DeSantis Addresses 'Climate Ideology' Amidst Torrential South Florida Flooding

DeSantis Addresses 'Climate Ideology' Amidst Torrential South Florida Flooding

Liv Caputo
Liv Caputo
June 14, 2024

HOLLYWOOD, FL—Amidst severe South Florida flooding, Sunshine State officials estimate between 100 and 500 Hollywood homes have been affected—an occurrence empowering DeSantis critics who slammed him for his so-called "Don't Say Climate Change" bill.

Beginning Tuesday, a four-day torrent of unrelenting rainfall caused waist-deep waters and canceled flights. A day later, Governor DeSantis declared a state of emergency for four counties—urging residents to stay home—while the Florida Division of Emergency Management deployed over 11,000 feet of flood protection systems, 10 palettes of food, 14 palettes of water, and 90 pumps.

Meanwhile, I-95 was closed for around six hours at the 595 interchange due to flooding, causing the Florida Department of Transportation to run eight water pumps simultaneously to clear up the highway.

On Thursday, the Weather Prediction Center issued a level 4 of 4 flood threat, warning that rainfall will continue through this weekend, though DeSantis is hopeful that this rainfall will be more of a "typical South Florida shower."

"We had a very, very dry spell [for a while]...but it was so much inundation in such a short period of time," DeSantis said at a Friday morning press conference. "We are going to get some more rain this weekend, but hopefully it's not approaching the levels it was."

DeSantis turned to a slew of criticisms hurled his way, telling onlookers that the 19 inches and counting of rain is not unprecedented, but just more noticeable considering Florida's high level of development.

"If you go back through Florida history we've had events like this going back decades of recorded history...There's just a lot more that's been developed so there are a lot more effects that this type of event can have given how Florida has grown," DeSantis said, responding to online backlash over a recently signed bill—nicknamed the "Don't Say Climate Change" measure by critics—removing swaths of climate change references in Florida statute.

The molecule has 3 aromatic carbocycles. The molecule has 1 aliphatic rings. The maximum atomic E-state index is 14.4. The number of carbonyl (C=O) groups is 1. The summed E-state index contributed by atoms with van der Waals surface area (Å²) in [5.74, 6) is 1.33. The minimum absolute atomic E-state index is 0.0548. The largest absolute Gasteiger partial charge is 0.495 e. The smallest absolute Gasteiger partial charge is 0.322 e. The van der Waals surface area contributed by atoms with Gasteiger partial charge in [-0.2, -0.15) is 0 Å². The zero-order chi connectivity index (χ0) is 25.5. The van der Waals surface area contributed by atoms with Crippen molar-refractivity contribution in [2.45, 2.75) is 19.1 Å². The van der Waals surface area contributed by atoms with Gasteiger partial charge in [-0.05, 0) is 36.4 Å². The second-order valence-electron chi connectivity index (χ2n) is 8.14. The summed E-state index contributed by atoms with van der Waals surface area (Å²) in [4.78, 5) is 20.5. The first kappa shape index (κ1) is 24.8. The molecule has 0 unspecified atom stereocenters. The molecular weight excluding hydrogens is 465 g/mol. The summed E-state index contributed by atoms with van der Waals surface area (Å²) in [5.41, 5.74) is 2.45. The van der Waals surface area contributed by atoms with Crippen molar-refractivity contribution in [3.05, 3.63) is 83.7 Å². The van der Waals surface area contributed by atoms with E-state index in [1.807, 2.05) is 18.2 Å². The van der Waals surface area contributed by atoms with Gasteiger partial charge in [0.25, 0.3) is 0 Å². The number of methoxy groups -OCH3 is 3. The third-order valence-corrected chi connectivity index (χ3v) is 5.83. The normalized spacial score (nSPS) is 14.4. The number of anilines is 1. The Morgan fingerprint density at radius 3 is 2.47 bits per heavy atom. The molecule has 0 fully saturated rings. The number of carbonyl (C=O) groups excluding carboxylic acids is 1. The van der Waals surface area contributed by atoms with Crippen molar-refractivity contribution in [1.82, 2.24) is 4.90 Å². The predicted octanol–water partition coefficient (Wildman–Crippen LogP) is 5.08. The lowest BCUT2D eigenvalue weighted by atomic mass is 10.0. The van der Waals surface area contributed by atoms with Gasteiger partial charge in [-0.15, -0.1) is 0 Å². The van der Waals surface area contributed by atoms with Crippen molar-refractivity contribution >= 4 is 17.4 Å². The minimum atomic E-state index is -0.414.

"We don't want our energy policy driven by climate ideology. When that happens, people pay more and the energy is less isn't going to prevent us from having tropical weather during the tropical season," he explained, claiming that's why things like natural gas have to be utilized, and that policies reflecting "climate ideology" are actually "damaging and harmful".

The new law isn't the first environmental concern aimed at the Florida Governor—on Wednesday, he signed the new budget for the upcoming year, revealing his 16 pages of line-item vetoes. Among the list was around $205 million in stormwater, wastewater, and sewer projects across the state. Considering South Florida's heavy flooding, critics are slamming the Governor on X to blast what they think is a nonsensical decision.

DeSantis, meanwhile, explained that many of the vetoed projects fall under an already-signed law appropriating millions of Seminole gambling funds to environmental projects.

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Liv Caputo

Liv Caputo

Livia Caputo is a senior at Florida State University, working on a major in Criminology, and a triple minor in Psychology, Communications, and German. She has been working on a journalism career for the past year, and hopes to become a successful reporter after graduation. Her work has been cited in Fox News, the New York Post, and the Daily Mail

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